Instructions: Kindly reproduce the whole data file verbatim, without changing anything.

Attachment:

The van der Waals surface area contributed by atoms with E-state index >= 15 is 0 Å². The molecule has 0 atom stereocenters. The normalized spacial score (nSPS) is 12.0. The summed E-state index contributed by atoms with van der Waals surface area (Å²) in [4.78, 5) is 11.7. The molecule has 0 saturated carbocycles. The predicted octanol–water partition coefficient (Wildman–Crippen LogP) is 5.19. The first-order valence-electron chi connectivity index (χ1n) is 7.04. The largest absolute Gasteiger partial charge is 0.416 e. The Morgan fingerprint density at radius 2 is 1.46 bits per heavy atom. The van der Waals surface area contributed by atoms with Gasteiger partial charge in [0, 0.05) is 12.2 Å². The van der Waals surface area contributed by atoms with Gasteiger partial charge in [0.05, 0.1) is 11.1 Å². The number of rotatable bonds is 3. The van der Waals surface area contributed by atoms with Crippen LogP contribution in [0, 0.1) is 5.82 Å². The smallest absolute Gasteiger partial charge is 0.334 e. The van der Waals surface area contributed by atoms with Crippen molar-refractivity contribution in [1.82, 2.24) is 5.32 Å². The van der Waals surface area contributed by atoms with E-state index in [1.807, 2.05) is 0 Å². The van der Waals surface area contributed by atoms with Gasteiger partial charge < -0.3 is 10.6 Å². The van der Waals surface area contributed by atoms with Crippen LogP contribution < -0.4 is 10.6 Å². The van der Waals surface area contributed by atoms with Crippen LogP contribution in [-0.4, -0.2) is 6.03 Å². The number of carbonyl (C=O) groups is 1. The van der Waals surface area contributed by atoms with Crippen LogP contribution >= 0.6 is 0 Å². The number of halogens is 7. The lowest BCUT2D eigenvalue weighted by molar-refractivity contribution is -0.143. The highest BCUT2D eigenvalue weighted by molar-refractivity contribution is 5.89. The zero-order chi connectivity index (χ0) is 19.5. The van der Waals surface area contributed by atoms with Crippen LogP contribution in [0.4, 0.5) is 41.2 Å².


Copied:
The van der Waals surface area contributed by atoms with E-state index >= 15 is 0 Å². The molecule has 0 atom stereocenters. The normalized spacial score (nSPS) is 12.0. The summed E-state index contributed by atoms with van der Waals surface area (Å²) in [4.78, 5) is 11.7. The molecule has 0 saturated carbocycles. The predicted octanol–water partition coefficient (Wildman–Crippen LogP) is 5.19. The first-order valence-electron chi connectivity index (χ1n) is 7.04. The largest absolute Gasteiger partial charge is 0.416 e. The Morgan fingerprint density at radius 2 is 1.46 bits per heavy atom. The van der Waals surface area contributed by atoms with Gasteiger partial charge in [0, 0.05) is 12.2 Å². The van der Waals surface area contributed by atoms with Gasteiger partial charge in [0.05, 0.1) is 11.1 Å². The number of rotatable bonds is 3. The van der Waals surface area contributed by atoms with Crippen LogP contribution in [0, 0.1) is 5.82 Å². The smallest absolute Gasteiger partial charge is 0.334 e. The van der Waals surface area contributed by atoms with Crippen molar-refractivity contribution in [1.82, 2.24) is 5.32 Å². The van der Waals surface area contributed by atoms with E-state index in [1.807, 2.05) is 0 Å². The van der Waals surface area contributed by atoms with Gasteiger partial charge < -0.3 is 10.6 Å². The van der Waals surface area contributed by atoms with Crippen LogP contribution < -0.4 is 10.6 Å². The van der Waals surface area contributed by atoms with Crippen LogP contribution in [-0.4, -0.2) is 6.03 Å². The number of carbonyl (C=O) groups is 1. The van der Waals surface area contributed by atoms with Crippen LogP contribution >= 0.6 is 0 Å². The number of halogens is 7. The lowest BCUT2D eigenvalue weighted by molar-refractivity contribution is -0.143. The highest BCUT2D eigenvalue weighted by molar-refractivity contribution is 5.89. The zero-order chi connectivity index (χ0) is 19.5. The van der Waals surface area contributed by atoms with Crippen LogP contribution in [0.4, 0.5) is 41.2 Å².